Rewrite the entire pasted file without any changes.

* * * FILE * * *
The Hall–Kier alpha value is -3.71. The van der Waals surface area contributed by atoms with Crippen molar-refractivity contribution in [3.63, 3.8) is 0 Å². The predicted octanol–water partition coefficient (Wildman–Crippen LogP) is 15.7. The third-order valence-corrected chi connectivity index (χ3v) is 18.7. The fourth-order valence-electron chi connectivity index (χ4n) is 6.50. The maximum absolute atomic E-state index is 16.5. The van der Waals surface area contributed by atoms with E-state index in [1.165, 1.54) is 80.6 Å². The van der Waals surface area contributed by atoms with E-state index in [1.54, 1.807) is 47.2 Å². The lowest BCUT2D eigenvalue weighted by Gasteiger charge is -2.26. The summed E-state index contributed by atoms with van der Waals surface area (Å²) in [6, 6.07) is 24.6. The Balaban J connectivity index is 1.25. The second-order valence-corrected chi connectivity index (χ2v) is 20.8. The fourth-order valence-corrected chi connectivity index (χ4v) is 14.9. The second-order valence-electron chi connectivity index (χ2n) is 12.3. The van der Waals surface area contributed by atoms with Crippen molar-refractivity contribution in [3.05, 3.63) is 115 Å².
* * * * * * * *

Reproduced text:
The Hall–Kier alpha value is -3.71. The van der Waals surface area contributed by atoms with Crippen molar-refractivity contribution in [3.63, 3.8) is 0 Å². The predicted octanol–water partition coefficient (Wildman–Crippen LogP) is 15.7. The third-order valence-corrected chi connectivity index (χ3v) is 18.7. The fourth-order valence-electron chi connectivity index (χ4n) is 6.50. The maximum absolute atomic E-state index is 16.5. The van der Waals surface area contributed by atoms with E-state index in [1.165, 1.54) is 80.6 Å². The van der Waals surface area contributed by atoms with E-state index in [1.54, 1.807) is 47.2 Å². The lowest BCUT2D eigenvalue weighted by Gasteiger charge is -2.26. The summed E-state index contributed by atoms with van der Waals surface area (Å²) in [6, 6.07) is 24.6. The Balaban J connectivity index is 1.25. The second-order valence-corrected chi connectivity index (χ2v) is 20.8. The fourth-order valence-corrected chi connectivity index (χ4v) is 14.9. The second-order valence-electron chi connectivity index (χ2n) is 12.3. The van der Waals surface area contributed by atoms with Crippen molar-refractivity contribution in [3.05, 3.63) is 115 Å².